TEL AVIV, IsraelMay 12, 2020 /PRNewswire-PRWeb/ — DiA Imaging Analysis, a leading provider of AI based ultrasound analysis solutions, today announced that it has received a government grant from the Israel Innovation Authority (IIA) to develop solutions for ultrasound imaging analysis of COVID-19 patients using Artificial Intelligence (AI).Using ultrasound in point of care emergency settings has gained momentum since the outbreak of COVID-19 pandemic. In these settings, which include makeshift hospital COVID-19 departments and triage “tents,” portable ultrasound offers clinicians diagnostic decision support, with the added advantage of being easier to disinfect and eliminating the need to transport patients from one room to another.However, analyzing ultrasound images is a process that it is still mostly done visually, leading to a growing market need for automated solutions and decision support.As the leading provider of AI solutions for ultrasound analysis and backed by Connecticut Innovations, DiA makes ultrasound analysis smarter and accessible to both new and expert ultrasound users with various levels of experience. The company’s flagship LVivo Cardio Toolbox for AI-based cardiac ultrasound analysis enables clinicians to automatically generate objective clinical analysis, with increased accuracy and efficiency to support decisions about patient treatment and care.

The IIA grant provides a budget of millions NIS to increase access to DiA’s solutions for users in Israel and globally, and accelerate R&D with a focus on new AI solutions for COVID-19 patient management. DiA solutions are vendor-neutral and platform agnostic, as well as powered to run in low processing, mobile environments like handheld ultrasound.Recent data highlights the importance of looking at the heart during the progression of COVID-19, with one study citing 20% of patients hospitalized with COVID-19 showing signs of heart damage and increased mortality rates in those patients. DiA’s LVivo cardiac analysis solutions automatically generate objective, quantified cardiac ultrasound results to enable point-of-care clinicians to assess cardiac function on the spot, near patients’ bedside.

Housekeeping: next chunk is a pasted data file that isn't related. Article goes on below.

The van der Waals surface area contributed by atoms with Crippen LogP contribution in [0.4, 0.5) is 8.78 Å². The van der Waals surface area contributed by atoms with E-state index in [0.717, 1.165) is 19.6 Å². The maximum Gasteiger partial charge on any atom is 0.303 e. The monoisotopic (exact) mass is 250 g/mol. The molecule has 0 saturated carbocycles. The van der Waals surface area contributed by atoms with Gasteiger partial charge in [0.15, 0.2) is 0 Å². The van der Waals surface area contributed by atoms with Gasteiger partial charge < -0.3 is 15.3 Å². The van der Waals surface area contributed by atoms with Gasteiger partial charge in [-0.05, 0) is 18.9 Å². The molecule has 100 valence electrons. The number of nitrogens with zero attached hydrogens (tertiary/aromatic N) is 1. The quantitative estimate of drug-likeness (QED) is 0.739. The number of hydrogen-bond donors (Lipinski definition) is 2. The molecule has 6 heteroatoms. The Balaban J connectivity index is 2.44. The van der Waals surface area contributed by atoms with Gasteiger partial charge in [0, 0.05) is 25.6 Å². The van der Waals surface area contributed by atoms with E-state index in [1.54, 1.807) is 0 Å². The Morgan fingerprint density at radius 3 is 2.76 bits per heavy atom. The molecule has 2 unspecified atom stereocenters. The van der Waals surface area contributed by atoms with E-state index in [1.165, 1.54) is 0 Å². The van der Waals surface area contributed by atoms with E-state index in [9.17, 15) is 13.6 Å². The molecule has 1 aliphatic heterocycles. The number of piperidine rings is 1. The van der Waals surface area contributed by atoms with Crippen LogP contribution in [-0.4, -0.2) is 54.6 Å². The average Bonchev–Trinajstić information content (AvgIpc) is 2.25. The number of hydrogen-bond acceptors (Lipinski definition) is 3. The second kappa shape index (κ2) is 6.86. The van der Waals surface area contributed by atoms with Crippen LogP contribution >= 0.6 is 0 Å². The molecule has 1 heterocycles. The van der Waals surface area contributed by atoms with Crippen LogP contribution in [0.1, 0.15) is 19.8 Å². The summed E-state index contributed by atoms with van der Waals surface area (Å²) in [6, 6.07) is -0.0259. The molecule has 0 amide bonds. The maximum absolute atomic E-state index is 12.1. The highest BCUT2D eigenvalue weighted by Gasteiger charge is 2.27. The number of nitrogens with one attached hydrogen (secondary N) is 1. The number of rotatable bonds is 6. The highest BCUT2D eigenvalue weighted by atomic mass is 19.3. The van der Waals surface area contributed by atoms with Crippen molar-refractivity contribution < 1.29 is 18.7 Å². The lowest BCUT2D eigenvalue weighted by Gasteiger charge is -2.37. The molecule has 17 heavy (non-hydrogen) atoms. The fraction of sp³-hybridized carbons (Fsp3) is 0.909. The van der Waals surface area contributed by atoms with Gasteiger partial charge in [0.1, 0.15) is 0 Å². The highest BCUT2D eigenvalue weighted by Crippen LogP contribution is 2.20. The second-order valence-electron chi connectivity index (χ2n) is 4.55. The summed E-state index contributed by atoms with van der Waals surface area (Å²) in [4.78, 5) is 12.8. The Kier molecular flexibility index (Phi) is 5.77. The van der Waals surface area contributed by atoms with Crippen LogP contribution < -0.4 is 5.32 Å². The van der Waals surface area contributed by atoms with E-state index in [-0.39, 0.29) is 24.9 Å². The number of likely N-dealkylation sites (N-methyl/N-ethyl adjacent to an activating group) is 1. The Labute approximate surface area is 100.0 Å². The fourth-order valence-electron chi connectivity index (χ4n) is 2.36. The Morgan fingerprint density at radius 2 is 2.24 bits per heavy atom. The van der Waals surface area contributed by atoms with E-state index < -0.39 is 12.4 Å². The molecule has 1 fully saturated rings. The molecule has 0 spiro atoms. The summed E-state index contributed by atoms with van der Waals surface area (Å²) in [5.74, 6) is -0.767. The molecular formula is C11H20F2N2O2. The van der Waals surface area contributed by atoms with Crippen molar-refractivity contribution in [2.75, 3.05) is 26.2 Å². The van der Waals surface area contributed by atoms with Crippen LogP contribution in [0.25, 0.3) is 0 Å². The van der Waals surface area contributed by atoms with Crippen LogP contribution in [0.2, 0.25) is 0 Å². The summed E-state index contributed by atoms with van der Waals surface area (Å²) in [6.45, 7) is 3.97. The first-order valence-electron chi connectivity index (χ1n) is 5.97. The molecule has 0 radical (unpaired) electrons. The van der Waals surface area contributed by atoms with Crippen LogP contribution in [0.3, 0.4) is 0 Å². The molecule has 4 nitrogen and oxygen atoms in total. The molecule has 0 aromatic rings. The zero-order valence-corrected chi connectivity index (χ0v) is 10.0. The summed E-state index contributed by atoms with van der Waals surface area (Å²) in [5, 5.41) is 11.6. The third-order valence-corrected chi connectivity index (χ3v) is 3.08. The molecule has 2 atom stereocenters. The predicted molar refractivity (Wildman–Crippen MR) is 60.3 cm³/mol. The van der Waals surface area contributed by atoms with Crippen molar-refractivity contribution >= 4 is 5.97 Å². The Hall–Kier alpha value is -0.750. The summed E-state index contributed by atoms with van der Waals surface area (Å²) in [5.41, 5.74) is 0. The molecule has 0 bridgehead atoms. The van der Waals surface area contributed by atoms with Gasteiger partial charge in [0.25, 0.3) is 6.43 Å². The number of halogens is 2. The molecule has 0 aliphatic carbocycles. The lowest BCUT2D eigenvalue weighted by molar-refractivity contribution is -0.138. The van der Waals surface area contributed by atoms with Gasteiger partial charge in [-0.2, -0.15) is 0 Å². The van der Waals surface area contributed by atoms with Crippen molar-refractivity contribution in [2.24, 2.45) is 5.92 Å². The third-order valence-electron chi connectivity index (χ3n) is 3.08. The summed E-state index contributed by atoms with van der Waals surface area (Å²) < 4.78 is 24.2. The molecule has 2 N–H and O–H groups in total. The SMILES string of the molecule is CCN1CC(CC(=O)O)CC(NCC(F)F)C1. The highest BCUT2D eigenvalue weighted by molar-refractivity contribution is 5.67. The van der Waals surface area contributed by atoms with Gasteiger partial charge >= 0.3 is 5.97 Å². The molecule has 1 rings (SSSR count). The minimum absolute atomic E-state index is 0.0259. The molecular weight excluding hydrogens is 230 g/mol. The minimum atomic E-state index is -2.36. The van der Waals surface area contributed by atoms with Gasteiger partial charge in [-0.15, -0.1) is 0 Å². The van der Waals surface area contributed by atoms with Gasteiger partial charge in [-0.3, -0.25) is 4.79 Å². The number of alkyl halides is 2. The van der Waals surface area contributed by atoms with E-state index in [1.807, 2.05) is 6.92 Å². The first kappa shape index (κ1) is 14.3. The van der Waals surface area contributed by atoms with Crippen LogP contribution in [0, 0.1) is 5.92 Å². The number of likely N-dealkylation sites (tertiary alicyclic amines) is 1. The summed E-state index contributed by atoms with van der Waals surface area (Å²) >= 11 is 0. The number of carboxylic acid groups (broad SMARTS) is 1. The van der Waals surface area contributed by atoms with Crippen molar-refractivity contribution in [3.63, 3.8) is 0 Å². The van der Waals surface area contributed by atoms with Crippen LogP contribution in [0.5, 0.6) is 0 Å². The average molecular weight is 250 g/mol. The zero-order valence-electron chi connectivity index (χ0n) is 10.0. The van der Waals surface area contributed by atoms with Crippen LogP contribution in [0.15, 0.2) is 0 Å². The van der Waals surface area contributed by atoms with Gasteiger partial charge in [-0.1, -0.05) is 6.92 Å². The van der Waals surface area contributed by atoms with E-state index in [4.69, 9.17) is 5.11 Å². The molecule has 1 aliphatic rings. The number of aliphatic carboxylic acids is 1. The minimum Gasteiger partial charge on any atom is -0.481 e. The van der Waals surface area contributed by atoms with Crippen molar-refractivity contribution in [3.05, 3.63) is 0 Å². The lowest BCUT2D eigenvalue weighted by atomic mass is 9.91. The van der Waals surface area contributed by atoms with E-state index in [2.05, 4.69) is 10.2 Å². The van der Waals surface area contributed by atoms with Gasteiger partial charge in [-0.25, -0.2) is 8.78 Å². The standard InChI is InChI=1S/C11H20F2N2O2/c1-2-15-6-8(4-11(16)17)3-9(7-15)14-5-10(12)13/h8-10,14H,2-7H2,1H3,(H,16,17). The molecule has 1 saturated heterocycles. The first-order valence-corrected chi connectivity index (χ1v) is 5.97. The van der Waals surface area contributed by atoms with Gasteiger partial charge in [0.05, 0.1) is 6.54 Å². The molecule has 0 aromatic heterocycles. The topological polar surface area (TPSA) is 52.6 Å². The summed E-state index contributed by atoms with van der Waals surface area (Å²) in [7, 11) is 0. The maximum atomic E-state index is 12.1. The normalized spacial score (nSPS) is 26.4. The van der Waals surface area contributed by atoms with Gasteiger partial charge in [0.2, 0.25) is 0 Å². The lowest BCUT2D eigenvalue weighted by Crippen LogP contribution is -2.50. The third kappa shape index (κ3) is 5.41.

According to Dr. Ami Applebaum, the Chairman of the Board of the IIA, “The purpose of IIA’s call was to bring solutions to global markets for fighting COVID-19, with an emphasis on relevancy, fast time to market and collaborations promising continuity of the Israeli economy. DiA meets these requirements with AI innovation for ultrasound.”DiA has received several FDA/CE clearances and established distribution partnerships with industry leading companies including GE Healthcare, IBM Watson and Konica Minolta, currently serving thousands of end users worldwide.”We see growing use of ultrasound in point of care settings, and an urgent need for automated, objective solutions that provide decision support in real time,” said Hila Goldman-Aslan, CEO and Co-founder of DiA Imaging Analysis, “Our AI solutions meet this need by immediately helping clinicians on the frontlines to quickly and easily assess COVID-19 patients’ hearts to help guide care delivery.”

About DiA Imaging Analysis: